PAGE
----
Fitness Minutes: (5,830)
3,504 7/10/14 1:53 A
I love canned veggies straight out of the can. We snack on them when camping for stints too long for fresh produce. Also tuna packets as you mentioned.
7/9/14 11:13 A
I'm not trying to sell this stuff, but I've recommended St. Dalfour canned meals before. They are from France - yikes, sounds exotic - but they are basic 'Gourmet on the Go' meals with fish and vegetables (salmon, tuna) or just vegetables (beans and corn, grain and vegetables, couscous or pasta and vegetables).The calories are low, meaning it is kind of a 'balanced snack.' If you are having it for lunch, it's a low-calorie lunch. With some fruit or chips, it's great.
I've bought them on amazon, where they are pricey. I'm always looking for a place that sells them for less.
Edited by: ALGEBRAGIRL at: 7/9/2014 (11:14)
7/9/14 9:51 A
Can you just bring a lunch box with an ice pack? If there is no room at the job, you can keep it in the car. Then you would be able to eat almost anything.
You have been given some great ideas. I thought I would share a little more on "meal replacements". Most protein powders are a way to boost protein; not a "complete meal". I imagine a complete meal is what you are needing/wanting. So you may want to be looking for things like: Ensure, Boost, Carnation Instant Breakfast (or similar store brands of these). Some weight loss companies (like Medifast, HMR) have great tasting meal replacement shakes in powder form that you can just mix with water.
HMR also carries "shelf stable" entrees which might be very helpful with your situation. Here is a link as an example:
Another idea: You could take single serving portions of whey protein powder (measure it into a ziplock bag or plastic cup with a lid). Pour it into water when you are ready to drink it, shake well, and it is a good snack (mine is about 100 cal per serving). If you had that with something else (applesauce in a plastic cup, dried fruit or veggies, nuts or seeds) it could be a pretty nutritious substitute for a meal.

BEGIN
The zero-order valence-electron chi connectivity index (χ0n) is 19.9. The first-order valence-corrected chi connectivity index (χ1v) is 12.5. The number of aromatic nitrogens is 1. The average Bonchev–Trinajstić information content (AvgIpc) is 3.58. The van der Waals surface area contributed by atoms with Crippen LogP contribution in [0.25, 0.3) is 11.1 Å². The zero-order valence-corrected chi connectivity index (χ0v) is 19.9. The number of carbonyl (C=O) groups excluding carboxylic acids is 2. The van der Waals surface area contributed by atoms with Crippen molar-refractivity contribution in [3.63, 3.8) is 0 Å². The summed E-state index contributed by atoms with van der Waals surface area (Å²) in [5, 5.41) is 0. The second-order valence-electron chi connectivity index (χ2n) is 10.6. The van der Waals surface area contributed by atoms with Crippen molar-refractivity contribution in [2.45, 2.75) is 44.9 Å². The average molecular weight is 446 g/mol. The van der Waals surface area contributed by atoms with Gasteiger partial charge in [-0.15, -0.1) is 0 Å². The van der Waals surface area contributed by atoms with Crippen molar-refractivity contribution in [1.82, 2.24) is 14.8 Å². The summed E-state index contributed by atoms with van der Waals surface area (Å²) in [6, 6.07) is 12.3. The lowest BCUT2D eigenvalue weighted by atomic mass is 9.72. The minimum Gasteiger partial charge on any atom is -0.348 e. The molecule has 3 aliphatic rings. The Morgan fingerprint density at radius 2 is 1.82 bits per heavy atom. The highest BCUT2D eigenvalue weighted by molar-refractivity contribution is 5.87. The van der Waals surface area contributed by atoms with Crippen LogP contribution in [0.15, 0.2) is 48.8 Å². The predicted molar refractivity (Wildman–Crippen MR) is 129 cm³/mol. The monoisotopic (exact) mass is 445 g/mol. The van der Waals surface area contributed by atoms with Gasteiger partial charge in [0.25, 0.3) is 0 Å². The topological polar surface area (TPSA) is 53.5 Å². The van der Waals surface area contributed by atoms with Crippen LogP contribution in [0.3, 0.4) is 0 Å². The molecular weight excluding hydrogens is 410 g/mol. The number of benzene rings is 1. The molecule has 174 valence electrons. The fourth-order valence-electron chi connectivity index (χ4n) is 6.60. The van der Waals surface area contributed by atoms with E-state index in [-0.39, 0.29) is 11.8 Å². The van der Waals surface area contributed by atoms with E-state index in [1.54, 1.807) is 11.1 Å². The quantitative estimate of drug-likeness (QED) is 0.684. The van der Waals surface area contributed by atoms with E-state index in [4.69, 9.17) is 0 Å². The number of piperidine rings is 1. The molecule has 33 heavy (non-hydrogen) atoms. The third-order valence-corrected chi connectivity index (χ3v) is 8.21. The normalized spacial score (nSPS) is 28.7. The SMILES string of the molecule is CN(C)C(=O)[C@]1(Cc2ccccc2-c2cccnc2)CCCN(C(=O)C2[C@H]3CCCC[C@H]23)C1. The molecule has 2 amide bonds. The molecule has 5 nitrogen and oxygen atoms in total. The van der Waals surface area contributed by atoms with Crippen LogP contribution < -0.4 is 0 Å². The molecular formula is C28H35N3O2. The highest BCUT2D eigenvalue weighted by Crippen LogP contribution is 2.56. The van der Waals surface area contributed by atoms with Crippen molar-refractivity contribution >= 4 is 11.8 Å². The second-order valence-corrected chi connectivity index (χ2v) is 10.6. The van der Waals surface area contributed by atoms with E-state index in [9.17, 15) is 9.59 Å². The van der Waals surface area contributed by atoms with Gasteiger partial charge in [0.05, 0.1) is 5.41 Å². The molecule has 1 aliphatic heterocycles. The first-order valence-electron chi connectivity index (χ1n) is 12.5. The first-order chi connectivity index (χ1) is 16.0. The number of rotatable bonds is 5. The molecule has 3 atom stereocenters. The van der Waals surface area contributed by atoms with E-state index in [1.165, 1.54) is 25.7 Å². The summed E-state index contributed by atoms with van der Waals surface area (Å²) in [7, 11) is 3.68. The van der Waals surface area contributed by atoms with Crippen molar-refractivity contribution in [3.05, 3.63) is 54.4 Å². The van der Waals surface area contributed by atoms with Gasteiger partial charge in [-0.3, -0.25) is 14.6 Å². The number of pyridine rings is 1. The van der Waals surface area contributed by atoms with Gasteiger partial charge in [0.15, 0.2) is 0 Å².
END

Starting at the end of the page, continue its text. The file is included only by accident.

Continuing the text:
Edited by: ANGELCITYGAL at: 7/9/2014 (01:11)
Fitness Minutes: (46,282)
7/8/14 11:49 P
I like Nirerin's idea of drying your own fruits. Use an insulated lunch bag with icepacks or bags of ice, I used to do that when I was going to school. You could get them pretty big to pack everything you need: a serving of fruit, a serving of veggies, a good sandwich, etc. If one isn't big enough, there are also big insulated bags that people use to bring dishes to parties or get-togethers. I don't know where to buy them but I've seen many people with them and if your workday is long, that would be a great choice. I want to follow this topic because I would like to hear the answers as well.
just veggies is the brand i like, though they're not particularly cheap. they do have just about all fruits and vegetables though. the other option would be dehydrating your own fruits and vegetables.
could you do cup of soups? dr macdougall's, nile and health valley all have some pretty decent options out there that aren't noodles. the big cup of black bean soup has 13 g of fiber in it. and they also come in lentil curry, chili and potato leek.
does your local library have a copy of mary jane's outpost? can you heat water? if so for camping they basically portion out ziploc bags of quinoa. then you mix up different baggies of seasonings [jerk, cinnamon sugar, curry, etc]. so you heat water, add the quinoa, then a bit of the spice mix of your choice. you can supplement it with fresh or dried food as you need to. and if nothing else, look for camping recipes for a greater idea of what is possible without most conveniences.
Hi guys! I have a unique job and don't have access to fresh fruits and vegetables at times. Space is limited, and I can't refrigerate or freeze anything. I also sometimes need meal replacements. Any suggestions to keep eating healthy? I would especially be interested in something like dried vegetables that actually have some nutritional value, if you have a brand that you know is awesome.
Here's some things I've tried: dried fruit (full of sugar) beef jerky applesauce (heavy/lots of space) peanut butter pureed fruit pouches (expensive) fiber one bars mixed nuts tuna packets
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